Wednesday, January 09, 2008

Respect the will of the people


Respect the will of the people

As political tensions again heat up with the official outcome of the Dec 23 election still unclear, all sides must eschew self-interest, show restraint and work for the good of the country.

This is the time when the rubber hits the road, when all sides will make clear whether Thailand will fall into political chaos again or finally pick up the pieces from the September 2006 coup and return to a stable democracy.

The Election Commission has a great responsibility to issue yellow and red cards in a fair and transparent manner. Since the evidence in the cases does not need to meet the standards for a proper courtroom, the EC must be very careful to demonstrate that it is not abusing the great amount of power bestowed upon it. If it makes decisions in an unbiased manner, then all sides can once again be confident that the country's independent bodies are working in the name of justice, rather than whoever happens to be in power at the time.

At the same time, all parties must respect the EC's decisions. Because no courts are involved, nearly every decision could be disputed on some grounds. But that does not mean they should be. It will become very clear soon if the commission is abusing its power, and that should lead to outrage from a broad spectrum of society rather than just the supporters of a handful of politicians. So political leaders should be patient and wait for the final outcome.

In response to the protest in Buri Ram province last week, Prime Minister Surayud Chulanont said: ''Thailand cannot use mob rule over the law. To do so would bring the country to a halt.''

He is right. But unfortunately his words carry little weight, coming from a man who took power after the military used tanks to subvert the will of the people. This is why coups don't rescue democracy; violence begets violence. And it will take time, patience and a lot of restraint from all sides to break away from the consequences of the many radical events that have happened during the past few years.

Think about the situation: the generals tore up the 1997 Constitution and now expect villagers to respect both a constitution drafted by the military and new laws passed in a non-elected Parliament. It is certainly understandable that the rural masses who supported deposed premier Thaksin Shinawatra no longer trust the ''rule of law'' and feel that hitting the streets is the only way to make their voices heard _ not unlike what the People's Alliance for Democracy felt when Mr Thaksin cut off legal paths for dissent.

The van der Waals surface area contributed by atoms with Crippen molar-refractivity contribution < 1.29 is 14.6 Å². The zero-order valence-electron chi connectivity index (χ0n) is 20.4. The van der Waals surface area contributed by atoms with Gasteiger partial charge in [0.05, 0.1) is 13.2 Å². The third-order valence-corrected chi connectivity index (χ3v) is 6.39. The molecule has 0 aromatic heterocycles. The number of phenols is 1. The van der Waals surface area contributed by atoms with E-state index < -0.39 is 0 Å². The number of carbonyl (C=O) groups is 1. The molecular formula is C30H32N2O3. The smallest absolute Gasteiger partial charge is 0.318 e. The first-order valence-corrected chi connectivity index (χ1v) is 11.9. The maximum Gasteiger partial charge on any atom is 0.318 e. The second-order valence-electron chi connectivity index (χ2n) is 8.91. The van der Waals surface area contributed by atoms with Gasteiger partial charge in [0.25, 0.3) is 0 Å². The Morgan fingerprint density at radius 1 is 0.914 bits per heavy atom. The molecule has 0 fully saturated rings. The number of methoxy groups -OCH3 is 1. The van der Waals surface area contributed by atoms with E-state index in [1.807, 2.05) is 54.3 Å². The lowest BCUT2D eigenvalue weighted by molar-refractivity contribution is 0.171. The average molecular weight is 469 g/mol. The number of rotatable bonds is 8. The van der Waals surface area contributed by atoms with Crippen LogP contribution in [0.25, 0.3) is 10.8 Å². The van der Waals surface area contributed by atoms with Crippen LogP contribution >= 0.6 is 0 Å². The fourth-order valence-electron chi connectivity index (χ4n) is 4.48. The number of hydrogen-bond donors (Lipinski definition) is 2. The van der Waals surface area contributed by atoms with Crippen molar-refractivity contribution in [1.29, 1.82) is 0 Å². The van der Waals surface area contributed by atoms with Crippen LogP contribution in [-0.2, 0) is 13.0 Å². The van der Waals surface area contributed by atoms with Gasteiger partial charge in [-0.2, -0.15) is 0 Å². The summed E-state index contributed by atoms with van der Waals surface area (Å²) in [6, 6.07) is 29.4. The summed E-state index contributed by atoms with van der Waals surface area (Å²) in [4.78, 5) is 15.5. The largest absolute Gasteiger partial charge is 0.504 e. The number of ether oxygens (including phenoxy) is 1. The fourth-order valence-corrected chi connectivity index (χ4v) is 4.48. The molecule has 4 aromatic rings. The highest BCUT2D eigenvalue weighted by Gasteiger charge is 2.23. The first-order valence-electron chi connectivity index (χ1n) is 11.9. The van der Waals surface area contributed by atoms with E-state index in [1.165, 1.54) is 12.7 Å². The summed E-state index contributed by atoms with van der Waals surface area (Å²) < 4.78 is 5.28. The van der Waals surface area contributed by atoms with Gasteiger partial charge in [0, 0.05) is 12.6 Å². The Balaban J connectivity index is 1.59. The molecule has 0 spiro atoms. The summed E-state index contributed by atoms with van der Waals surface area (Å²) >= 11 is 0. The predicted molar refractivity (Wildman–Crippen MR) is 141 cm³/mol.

While it would be tempting for Mr Thaksin's allies to try and take revenge on the junta for its attempts to bury the former prime minister politically, it would not do the country any good. Once again the majority of people would be held hostage by competing power groups only interested in their own power.

What this country desperately needs now is a stable government that can reform the constitution to make it more democratic, and implement economic policies that improve the quality of life for all people. The petty political fighting needs to end. The PPP and the anti-Thaksin political establishment must move on and show a commitment to respecting the outcome of elections.

The next few weeks are crucial. Parliament is scheduled to open on Jan 22, so by then we should have a good idea of whether political tensions will ease. The return yesterday of Khunying Potjaman Shinawatra to face corruption charges in the courts was certainly a good sign. Mr Thaksin should follow her lead in the near future.

Most people are tired of seeing the country's institutions abused for the benefit of powerful leaders and their undemocratic agendas. Now is the time to start doing what the coup-makers promised to do when they seized power but completely failed to deliver: Improve the political system to ensure justice, transparency and democratic institutions that seek to uphold _ rather than subvert _ the will of the people.

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